Health Secretary Matt Hancock has told Sky News “it is undoubtedly a risk” that the number of coronavirus cases will rise in the UK following the Black Lives Matter protests.
He told the Sophy Ridge on Sunday show: “I support very strongly the argument that is being made by those who are protesting for more equality and against discrimination, but the virus itself doesn’t discriminate.
“Gathering in large groups is temporarily against the rules precisely because it increases the risk of the spread of this virus.
“So I would urge people to make their argument, and I will support you in making that argument, but please don’t spread this virus which has already done so much damage and we are starting to get under control.”
On Saturday, tens of thousands of people across the UK defied government pleas and protested against racism after the death in the US of George Floyd.
Metropolitan Police Commissioner Dame Cressida Dick said 14 officers were injured during clashes with a minority of protesters in central London, following a peaceful Black Lives Matter demonstration.
She too has urged protesters to find “another way” of making their voices heard, rather than descending on the streets amid the coronavirus crisis.
Asked if he thought this country was racist, Mr Hancock replied: “I don’t, but I do think that there is injustice that needs to be tackled, and I think that we are one of the most tolerant and open societies in the world, but I think there is always more that can and must be done, especially to empower people to achieve their potential.”
He said “thankfully” the protests are “based in response to events in America, rather than here”, but he urged protesters to make their argument “in a way that’s safe and controls the virus”.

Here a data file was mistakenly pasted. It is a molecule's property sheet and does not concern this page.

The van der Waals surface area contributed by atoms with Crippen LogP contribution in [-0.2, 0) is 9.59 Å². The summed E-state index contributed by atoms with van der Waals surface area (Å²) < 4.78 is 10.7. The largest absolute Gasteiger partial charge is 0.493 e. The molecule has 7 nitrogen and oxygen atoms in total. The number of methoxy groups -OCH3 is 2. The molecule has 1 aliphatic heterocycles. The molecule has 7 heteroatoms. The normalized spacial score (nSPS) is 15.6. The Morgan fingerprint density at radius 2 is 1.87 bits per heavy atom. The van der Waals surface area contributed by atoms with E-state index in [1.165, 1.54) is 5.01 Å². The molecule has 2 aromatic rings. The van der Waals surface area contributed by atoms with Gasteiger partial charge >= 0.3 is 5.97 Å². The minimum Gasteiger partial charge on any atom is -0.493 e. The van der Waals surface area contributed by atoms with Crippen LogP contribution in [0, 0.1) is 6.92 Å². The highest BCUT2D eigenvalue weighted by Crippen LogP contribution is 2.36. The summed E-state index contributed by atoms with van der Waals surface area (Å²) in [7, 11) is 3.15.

Pressed on why restrictions are being eased when the coronavirus alert level remains at 4 – which it has been since the lockdown was announced, Mr Hancock said the UK was “winning the battle” against the COVID-19 outbreak.
“Sadly there are still people dying but the number of people dying each day is also falling, the number of people admitted to hospital is falling, the number of people in hospital is falling.
“We are winning the battle against this disease and that allows us to release more of the restrictions – including putting in place this local action supported by the test and trace system.
“But we’ve got to be cautious in our approach to it because the last thing anybody wants is for the virus to get going again and us to have to go right back to square one.”
Mr Hancock sought to play down reports of a conflict between the economy and health in easing restrictions.
“The worst thing for the economy would be a second spike and so there isn’t this trade-off that much is made of in the media between the health and the economy.
“I care deeply about getting the economy going, and the best way to get the economy going is to ensure that we get the number of new infections right down.”
Another 204 people died with the virus in the UK, according to the latest Department of Health figures yesterday.
The data came alongside an indication that hospital deaths from COVID-19 in England are down.
Public Health England (PHE) said that 75 more people had died in hospital, the lowest number since 25 May, and the second lowest since 25 March, just after the lockdown began.
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